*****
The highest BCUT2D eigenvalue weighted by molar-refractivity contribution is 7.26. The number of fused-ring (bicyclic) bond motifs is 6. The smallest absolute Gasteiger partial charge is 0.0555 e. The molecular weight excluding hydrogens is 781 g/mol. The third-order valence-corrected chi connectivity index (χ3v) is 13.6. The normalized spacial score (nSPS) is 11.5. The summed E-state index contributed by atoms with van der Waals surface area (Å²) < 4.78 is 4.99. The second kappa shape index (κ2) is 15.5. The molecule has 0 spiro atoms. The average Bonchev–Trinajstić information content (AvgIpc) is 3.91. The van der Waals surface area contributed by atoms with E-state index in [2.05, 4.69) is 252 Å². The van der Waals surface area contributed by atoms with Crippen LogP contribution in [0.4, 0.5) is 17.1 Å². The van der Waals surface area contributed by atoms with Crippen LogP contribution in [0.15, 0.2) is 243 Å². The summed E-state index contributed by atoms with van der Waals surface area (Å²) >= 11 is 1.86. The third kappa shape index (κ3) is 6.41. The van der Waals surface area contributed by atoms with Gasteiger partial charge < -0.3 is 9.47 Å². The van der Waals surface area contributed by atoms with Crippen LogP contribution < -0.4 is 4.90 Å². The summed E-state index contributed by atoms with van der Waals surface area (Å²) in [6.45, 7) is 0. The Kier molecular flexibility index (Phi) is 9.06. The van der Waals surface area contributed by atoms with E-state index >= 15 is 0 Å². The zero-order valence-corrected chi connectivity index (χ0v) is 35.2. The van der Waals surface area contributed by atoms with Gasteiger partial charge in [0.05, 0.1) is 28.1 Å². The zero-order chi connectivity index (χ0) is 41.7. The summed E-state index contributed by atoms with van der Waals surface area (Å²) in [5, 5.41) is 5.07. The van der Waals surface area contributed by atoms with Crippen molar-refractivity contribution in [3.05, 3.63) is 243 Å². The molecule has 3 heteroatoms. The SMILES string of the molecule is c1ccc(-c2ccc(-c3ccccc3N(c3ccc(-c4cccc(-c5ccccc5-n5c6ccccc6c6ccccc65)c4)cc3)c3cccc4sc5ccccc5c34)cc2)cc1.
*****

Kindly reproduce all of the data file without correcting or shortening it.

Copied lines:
The highest BCUT2D eigenvalue weighted by molar-refractivity contribution is 7.26. The number of fused-ring (bicyclic) bond motifs is 6. The smallest absolute Gasteiger partial charge is 0.0555 e. The molecular weight excluding hydrogens is 781 g/mol. The third-order valence-corrected chi connectivity index (χ3v) is 13.6. The normalized spacial score (nSPS) is 11.5. The summed E-state index contributed by atoms with van der Waals surface area (Å²) < 4.78 is 4.99. The second kappa shape index (κ2) is 15.5. The molecule has 0 spiro atoms. The average Bonchev–Trinajstić information content (AvgIpc) is 3.91. The van der Waals surface area contributed by atoms with E-state index in [2.05, 4.69) is 252 Å². The van der Waals surface area contributed by atoms with Crippen LogP contribution in [0.4, 0.5) is 17.1 Å². The van der Waals surface area contributed by atoms with Crippen LogP contribution in [0.15, 0.2) is 243 Å². The summed E-state index contributed by atoms with van der Waals surface area (Å²) >= 11 is 1.86. The third kappa shape index (κ3) is 6.41. The van der Waals surface area contributed by atoms with Gasteiger partial charge < -0.3 is 9.47 Å². The van der Waals surface area contributed by atoms with Crippen LogP contribution < -0.4 is 4.90 Å². The summed E-state index contributed by atoms with van der Waals surface area (Å²) in [6.45, 7) is 0. The Kier molecular flexibility index (Phi) is 9.06. The van der Waals surface area contributed by atoms with E-state index >= 15 is 0 Å². The zero-order valence-corrected chi connectivity index (χ0v) is 35.2. The van der Waals surface area contributed by atoms with Gasteiger partial charge in [0.05, 0.1) is 28.1 Å². The zero-order chi connectivity index (χ0) is 41.7. The summed E-state index contributed by atoms with van der Waals surface area (Å²) in [5, 5.41) is 5.07. The van der Waals surface area contributed by atoms with Crippen molar-refractivity contribution in [3.05, 3.63) is 243 Å². The molecule has 3 heteroatoms. The SMILES string of the molecule is c1ccc(-c2ccc(-c3ccccc3N(c3ccc(-c4cccc(-c5ccccc5-n5c6ccccc6c6ccccc65)c4)cc3)c3cccc4sc5ccccc5c34)cc2)cc1.